Online child safety plans: The code of practice

A raft of proposed standards to keep internet companies in check over child safety have been published by the information watchdog.

The code of practice for internet services comprises 16 standards of “age-appropriate design”, which are:

1. Best interests of the child

This should be the primary consideration for developers of online services likely to be accessed by youngsters.

2. Age-appropriate application

Firms need to consider the age range of their audience and the needs of children of different ages.

They will have to apply the code to all users unless they have robust age-verification mechanisms to distinguish adults from children.

3. Transparency

“Small print” that explains privacy information and community standards needs to be concise, prominent and in clear language suited to the age of the child.

4. Detrimental use of data

Firms must not use children’s personal data in ways that have been shown to be detrimental to their well-being or go against industry standards and government advice.

Child avatars catching out gambling adverts
(Peter Byrne/PA)

5. Policies and community standards

Companies will have to uphold their own standards.

6. Default settings

Settings must be “high privacy” by default – unless they can demonstrate a “compelling reason” for a different default setting.

7. Data minimisation

Firms should only collect and retain the minimum amount of personal data they need to provide the elements of their service in which children are “actively and knowingly engaged”.

8. Data sharing

Children’s data should not be shared unless firms can demonstrate a compelling reason to do so that takes account of children’s best interests.

Social media stock
(Nick Ansell/PA)

9. Geolocation

Technology that links a young user’s physical location with their online data should be disabled by default, unless there is a compelling reason not to. It should also be obvious when geolocation is active.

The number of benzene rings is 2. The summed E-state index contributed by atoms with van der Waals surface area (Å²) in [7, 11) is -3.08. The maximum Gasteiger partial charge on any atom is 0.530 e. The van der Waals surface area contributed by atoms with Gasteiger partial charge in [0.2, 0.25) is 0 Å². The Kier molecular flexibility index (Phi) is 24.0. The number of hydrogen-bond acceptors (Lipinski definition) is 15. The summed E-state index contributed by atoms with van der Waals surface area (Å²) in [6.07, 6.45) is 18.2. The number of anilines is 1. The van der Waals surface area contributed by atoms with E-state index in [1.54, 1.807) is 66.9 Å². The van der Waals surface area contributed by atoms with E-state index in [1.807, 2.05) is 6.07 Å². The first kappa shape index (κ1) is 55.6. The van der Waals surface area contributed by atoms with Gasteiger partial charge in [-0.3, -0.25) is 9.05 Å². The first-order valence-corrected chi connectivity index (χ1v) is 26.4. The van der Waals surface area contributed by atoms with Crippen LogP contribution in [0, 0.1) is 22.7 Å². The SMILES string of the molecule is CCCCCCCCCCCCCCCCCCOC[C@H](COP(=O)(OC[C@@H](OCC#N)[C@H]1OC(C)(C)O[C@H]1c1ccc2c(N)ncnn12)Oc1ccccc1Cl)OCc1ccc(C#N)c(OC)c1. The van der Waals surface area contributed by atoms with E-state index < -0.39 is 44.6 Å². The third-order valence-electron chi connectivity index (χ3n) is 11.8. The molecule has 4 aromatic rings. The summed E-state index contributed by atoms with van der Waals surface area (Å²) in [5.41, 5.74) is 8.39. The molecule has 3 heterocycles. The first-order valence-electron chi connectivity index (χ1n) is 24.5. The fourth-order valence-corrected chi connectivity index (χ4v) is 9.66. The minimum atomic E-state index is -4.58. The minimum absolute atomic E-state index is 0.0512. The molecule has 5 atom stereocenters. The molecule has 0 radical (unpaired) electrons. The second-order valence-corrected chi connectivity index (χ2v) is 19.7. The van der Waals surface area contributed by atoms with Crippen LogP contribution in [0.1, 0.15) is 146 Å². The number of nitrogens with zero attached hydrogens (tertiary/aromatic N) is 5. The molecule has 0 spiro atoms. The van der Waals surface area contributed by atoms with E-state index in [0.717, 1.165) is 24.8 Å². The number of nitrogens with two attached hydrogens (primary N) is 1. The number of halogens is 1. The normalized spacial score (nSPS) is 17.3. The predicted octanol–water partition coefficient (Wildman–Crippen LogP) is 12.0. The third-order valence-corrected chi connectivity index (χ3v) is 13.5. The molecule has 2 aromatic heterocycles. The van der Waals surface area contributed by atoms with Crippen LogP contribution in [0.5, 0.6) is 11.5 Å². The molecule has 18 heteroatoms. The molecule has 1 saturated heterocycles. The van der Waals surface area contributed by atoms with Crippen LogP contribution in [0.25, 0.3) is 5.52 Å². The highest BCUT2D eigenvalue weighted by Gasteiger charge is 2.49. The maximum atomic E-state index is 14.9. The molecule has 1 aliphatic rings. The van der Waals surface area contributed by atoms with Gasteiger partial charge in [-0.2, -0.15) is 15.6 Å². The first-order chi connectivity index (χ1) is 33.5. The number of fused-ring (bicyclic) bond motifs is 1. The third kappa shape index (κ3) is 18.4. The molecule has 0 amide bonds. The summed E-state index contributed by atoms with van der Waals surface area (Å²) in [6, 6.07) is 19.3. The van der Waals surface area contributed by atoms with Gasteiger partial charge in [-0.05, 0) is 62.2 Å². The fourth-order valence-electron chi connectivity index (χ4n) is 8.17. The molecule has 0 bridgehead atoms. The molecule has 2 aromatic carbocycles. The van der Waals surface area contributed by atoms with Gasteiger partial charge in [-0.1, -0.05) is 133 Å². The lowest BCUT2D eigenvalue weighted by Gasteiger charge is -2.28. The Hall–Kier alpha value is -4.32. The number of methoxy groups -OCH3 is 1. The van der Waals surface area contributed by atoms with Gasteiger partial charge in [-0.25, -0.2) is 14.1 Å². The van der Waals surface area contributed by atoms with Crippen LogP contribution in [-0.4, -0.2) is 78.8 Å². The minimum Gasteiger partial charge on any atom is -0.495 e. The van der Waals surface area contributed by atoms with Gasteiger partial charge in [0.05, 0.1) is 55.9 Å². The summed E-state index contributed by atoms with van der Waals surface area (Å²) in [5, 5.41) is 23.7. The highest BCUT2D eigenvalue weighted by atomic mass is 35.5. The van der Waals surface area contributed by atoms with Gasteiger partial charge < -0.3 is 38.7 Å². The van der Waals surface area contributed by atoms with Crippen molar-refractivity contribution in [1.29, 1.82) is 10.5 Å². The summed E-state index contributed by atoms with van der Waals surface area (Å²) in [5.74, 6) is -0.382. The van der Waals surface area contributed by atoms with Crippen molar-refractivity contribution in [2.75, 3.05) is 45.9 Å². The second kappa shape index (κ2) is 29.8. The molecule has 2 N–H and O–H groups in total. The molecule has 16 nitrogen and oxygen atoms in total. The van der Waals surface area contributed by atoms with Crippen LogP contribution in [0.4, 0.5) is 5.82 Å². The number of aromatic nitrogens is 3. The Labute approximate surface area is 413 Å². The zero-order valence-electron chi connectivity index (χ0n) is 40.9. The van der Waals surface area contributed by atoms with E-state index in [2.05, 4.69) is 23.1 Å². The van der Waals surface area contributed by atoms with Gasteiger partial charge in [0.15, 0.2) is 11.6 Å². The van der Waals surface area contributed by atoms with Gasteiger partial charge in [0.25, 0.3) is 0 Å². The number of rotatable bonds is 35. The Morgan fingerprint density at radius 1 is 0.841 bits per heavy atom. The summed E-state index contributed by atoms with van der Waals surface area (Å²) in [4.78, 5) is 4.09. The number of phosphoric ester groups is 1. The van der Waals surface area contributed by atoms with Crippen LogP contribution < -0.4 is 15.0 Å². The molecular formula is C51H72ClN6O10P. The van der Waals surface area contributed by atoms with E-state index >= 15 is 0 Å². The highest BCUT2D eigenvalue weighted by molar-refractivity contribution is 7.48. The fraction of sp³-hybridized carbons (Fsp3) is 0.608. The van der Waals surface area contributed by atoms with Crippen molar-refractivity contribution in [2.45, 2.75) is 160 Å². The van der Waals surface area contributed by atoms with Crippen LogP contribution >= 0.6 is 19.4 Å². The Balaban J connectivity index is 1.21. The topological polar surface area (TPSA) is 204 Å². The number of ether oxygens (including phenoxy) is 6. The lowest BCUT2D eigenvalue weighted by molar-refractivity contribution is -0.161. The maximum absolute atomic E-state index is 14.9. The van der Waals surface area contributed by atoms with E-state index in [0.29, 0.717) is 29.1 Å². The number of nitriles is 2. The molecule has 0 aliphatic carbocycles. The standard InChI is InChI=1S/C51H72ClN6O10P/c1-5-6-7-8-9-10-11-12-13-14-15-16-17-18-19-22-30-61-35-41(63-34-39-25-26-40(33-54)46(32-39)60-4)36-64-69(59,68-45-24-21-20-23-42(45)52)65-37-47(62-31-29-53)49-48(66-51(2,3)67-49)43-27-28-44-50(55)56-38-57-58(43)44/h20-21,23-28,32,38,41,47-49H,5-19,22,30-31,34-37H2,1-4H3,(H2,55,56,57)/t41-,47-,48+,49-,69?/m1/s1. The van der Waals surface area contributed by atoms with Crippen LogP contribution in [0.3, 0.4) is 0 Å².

As a further measure, options which make a child’s location visible to others must default back to off at the end of each session.

10. Parental controls

Children need to be aware of any controls that allow a parent to monitor them.

If an online service allows a parent or carer to monitor their child’s online activity, or track their location, then they need to provide an obvious sign to the child when they are being monitored.

Children's favourite apps are always changing and we understand it can be hard to keep up. That's why we've teamed up with @O2 to help you learn about different apps & how safe they are: https://t.co/spZ8VY4mG1pic.twitter.com/RgGV50Oqzo

— NSPCC (@NSPCC) April 14, 2019

11. Profiling

By default, functions that direct content to users based on their profile should be switched off.

Profiling should only be allowed if measures are in place to protect children – particularly from feeding them content “detrimental to their health or well-being”.

12. Nudge techniques

Services should not use methods that encourage children to engage with them in a certain way. This includes “likes” on Facebook and Instagram or “streaks” on Snapchat.

Snapchat
(Kirsty O’Connor/PA)

13. Connected toys and devices

Such gadgets should comply with the code.

14. Online tools

Prominent and accessible tools should be in place to help children exercise their data protection rights and report concerns.

15. Data protection impact assessments

Firms need to appraise and mitigate risks specifically with children in mind.

16. Governance and accountability

Firms need to be able to show the watchdog that all staff involved in the design and development of online services likely to be accessed by children comply with the code.

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